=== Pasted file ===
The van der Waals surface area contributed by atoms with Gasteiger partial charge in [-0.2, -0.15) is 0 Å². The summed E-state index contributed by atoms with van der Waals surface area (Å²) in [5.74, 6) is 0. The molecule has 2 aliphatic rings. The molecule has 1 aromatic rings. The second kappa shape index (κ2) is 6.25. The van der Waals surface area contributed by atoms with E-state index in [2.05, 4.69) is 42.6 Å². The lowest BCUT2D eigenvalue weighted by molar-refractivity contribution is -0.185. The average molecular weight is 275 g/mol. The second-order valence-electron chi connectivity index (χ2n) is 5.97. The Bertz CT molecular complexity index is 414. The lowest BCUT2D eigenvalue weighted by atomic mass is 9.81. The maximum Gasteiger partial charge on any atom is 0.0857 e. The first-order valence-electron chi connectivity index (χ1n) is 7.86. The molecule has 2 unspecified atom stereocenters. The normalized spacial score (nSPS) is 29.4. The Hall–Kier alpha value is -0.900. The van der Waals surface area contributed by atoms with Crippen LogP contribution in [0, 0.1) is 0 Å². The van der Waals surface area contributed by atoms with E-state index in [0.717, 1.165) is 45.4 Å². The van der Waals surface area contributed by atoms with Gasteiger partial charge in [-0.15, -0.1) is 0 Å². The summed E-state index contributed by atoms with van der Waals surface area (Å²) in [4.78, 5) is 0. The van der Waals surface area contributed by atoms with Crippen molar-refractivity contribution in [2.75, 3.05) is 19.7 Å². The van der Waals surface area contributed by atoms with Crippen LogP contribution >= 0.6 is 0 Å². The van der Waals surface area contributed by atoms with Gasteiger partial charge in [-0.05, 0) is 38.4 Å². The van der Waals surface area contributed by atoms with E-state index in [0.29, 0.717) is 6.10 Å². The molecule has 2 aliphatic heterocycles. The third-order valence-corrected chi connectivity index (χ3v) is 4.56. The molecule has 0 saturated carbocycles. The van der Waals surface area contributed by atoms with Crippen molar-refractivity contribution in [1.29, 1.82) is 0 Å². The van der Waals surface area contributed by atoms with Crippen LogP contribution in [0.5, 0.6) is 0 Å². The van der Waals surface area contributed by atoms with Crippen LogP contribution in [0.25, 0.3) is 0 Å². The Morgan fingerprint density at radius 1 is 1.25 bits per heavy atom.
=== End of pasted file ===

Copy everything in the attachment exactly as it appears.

The van der Waals surface area contributed by atoms with Gasteiger partial charge in [-0.2, -0.15) is 0 Å². The summed E-state index contributed by atoms with van der Waals surface area (Å²) in [5.74, 6) is 0. The molecule has 2 aliphatic rings. The molecule has 1 aromatic rings. The second kappa shape index (κ2) is 6.25. The van der Waals surface area contributed by atoms with E-state index in [2.05, 4.69) is 42.6 Å². The lowest BCUT2D eigenvalue weighted by molar-refractivity contribution is -0.185. The average molecular weight is 275 g/mol. The second-order valence-electron chi connectivity index (χ2n) is 5.97. The Bertz CT molecular complexity index is 414. The lowest BCUT2D eigenvalue weighted by atomic mass is 9.81. The maximum Gasteiger partial charge on any atom is 0.0857 e. The first-order valence-electron chi connectivity index (χ1n) is 7.86. The molecule has 2 unspecified atom stereocenters. The normalized spacial score (nSPS) is 29.4. The Hall–Kier alpha value is -0.900. The van der Waals surface area contributed by atoms with Crippen LogP contribution in [0, 0.1) is 0 Å². The van der Waals surface area contributed by atoms with E-state index in [0.717, 1.165) is 45.4 Å². The van der Waals surface area contributed by atoms with Gasteiger partial charge in [-0.15, -0.1) is 0 Å². The summed E-state index contributed by atoms with van der Waals surface area (Å²) in [4.78, 5) is 0. The van der Waals surface area contributed by atoms with Crippen molar-refractivity contribution in [2.75, 3.05) is 19.7 Å². The van der Waals surface area contributed by atoms with Crippen LogP contribution >= 0.6 is 0 Å². The van der Waals surface area contributed by atoms with Gasteiger partial charge in [-0.05, 0) is 38.4 Å². The van der Waals surface area contributed by atoms with E-state index in [0.29, 0.717) is 6.10 Å². The molecule has 2 aliphatic heterocycles. The third-order valence-corrected chi connectivity index (χ3v) is 4.56. The molecule has 0 saturated carbocycles. The van der Waals surface area contributed by atoms with Crippen molar-refractivity contribution in [1.29, 1.82) is 0 Å². The van der Waals surface area contributed by atoms with Crippen LogP contribution in [0.5, 0.6) is 0 Å². The van der Waals surface area contributed by atoms with Crippen LogP contribution in [0.25, 0.3) is 0 Å². The Morgan fingerprint density at radius 1 is 1.25 bits per heavy atom.